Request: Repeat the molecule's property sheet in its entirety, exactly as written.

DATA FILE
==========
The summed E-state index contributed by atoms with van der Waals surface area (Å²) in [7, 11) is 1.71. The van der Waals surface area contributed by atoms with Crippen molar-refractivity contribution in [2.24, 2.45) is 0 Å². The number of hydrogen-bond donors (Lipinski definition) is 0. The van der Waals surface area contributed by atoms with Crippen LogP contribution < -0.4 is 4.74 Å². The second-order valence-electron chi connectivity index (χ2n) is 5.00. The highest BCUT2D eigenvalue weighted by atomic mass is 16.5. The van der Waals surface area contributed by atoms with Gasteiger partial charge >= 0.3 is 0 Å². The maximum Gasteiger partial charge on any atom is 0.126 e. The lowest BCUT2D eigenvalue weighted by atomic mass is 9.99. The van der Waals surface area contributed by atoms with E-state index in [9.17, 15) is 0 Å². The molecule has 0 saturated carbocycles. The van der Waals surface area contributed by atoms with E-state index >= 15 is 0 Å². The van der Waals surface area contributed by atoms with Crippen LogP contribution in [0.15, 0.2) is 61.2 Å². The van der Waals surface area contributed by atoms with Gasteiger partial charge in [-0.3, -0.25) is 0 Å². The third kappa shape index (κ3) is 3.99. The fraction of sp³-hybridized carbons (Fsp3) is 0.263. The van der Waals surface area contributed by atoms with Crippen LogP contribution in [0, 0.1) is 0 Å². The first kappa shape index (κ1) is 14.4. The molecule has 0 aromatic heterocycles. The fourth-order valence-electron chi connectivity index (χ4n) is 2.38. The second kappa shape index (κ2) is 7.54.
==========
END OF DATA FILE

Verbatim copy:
The summed E-state index contributed by atoms with van der Waals surface area (Å²) in [7, 11) is 1.71. The van der Waals surface area contributed by atoms with Crippen molar-refractivity contribution in [2.24, 2.45) is 0 Å². The number of hydrogen-bond donors (Lipinski definition) is 0. The van der Waals surface area contributed by atoms with Crippen LogP contribution < -0.4 is 4.74 Å². The second-order valence-electron chi connectivity index (χ2n) is 5.00. The highest BCUT2D eigenvalue weighted by atomic mass is 16.5. The van der Waals surface area contributed by atoms with Gasteiger partial charge >= 0.3 is 0 Å². The maximum Gasteiger partial charge on any atom is 0.126 e. The lowest BCUT2D eigenvalue weighted by atomic mass is 9.99. The van der Waals surface area contributed by atoms with E-state index in [9.17, 15) is 0 Å². The molecule has 0 saturated carbocycles. The van der Waals surface area contributed by atoms with E-state index >= 15 is 0 Å². The van der Waals surface area contributed by atoms with Crippen LogP contribution in [0.15, 0.2) is 61.2 Å². The van der Waals surface area contributed by atoms with Gasteiger partial charge in [-0.3, -0.25) is 0 Å². The third kappa shape index (κ3) is 3.99. The fraction of sp³-hybridized carbons (Fsp3) is 0.263. The van der Waals surface area contributed by atoms with Crippen LogP contribution in [0, 0.1) is 0 Å². The first kappa shape index (κ1) is 14.4. The molecule has 0 aromatic heterocycles. The fourth-order valence-electron chi connectivity index (χ4n) is 2.38. The second kappa shape index (κ2) is 7.54.